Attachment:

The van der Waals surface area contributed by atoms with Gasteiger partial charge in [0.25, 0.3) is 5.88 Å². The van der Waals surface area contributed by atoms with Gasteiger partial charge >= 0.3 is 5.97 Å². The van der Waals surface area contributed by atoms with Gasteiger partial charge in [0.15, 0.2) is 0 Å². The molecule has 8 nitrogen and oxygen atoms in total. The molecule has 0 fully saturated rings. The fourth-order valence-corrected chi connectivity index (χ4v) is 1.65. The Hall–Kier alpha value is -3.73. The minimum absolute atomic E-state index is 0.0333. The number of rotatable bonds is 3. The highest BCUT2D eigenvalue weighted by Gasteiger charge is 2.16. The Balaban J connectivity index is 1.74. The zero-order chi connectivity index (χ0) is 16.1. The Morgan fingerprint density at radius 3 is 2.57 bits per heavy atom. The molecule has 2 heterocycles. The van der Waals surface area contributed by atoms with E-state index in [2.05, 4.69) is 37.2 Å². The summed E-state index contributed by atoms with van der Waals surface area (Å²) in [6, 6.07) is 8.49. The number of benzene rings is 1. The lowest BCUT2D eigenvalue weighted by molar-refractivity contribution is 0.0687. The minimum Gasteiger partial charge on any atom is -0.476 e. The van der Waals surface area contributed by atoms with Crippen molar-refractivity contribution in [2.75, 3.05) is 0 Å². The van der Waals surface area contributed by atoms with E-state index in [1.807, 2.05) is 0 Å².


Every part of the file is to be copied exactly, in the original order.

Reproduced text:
The van der Waals surface area contributed by atoms with Gasteiger partial charge in [0.25, 0.3) is 5.88 Å². The van der Waals surface area contributed by atoms with Gasteiger partial charge >= 0.3 is 5.97 Å². The van der Waals surface area contributed by atoms with Gasteiger partial charge in [0.15, 0.2) is 0 Å². The molecule has 8 nitrogen and oxygen atoms in total. The molecule has 0 fully saturated rings. The fourth-order valence-corrected chi connectivity index (χ4v) is 1.65. The Hall–Kier alpha value is -3.73. The minimum absolute atomic E-state index is 0.0333. The number of rotatable bonds is 3. The highest BCUT2D eigenvalue weighted by Gasteiger charge is 2.16. The Balaban J connectivity index is 1.74. The zero-order chi connectivity index (χ0) is 16.1. The Morgan fingerprint density at radius 3 is 2.57 bits per heavy atom. The molecule has 2 heterocycles. The van der Waals surface area contributed by atoms with E-state index in [2.05, 4.69) is 37.2 Å². The summed E-state index contributed by atoms with van der Waals surface area (Å²) in [6, 6.07) is 8.49. The number of benzene rings is 1. The lowest BCUT2D eigenvalue weighted by molar-refractivity contribution is 0.0687. The minimum Gasteiger partial charge on any atom is -0.476 e. The van der Waals surface area contributed by atoms with Crippen molar-refractivity contribution in [2.75, 3.05) is 0 Å². The van der Waals surface area contributed by atoms with E-state index in [1.807, 2.05) is 0 Å².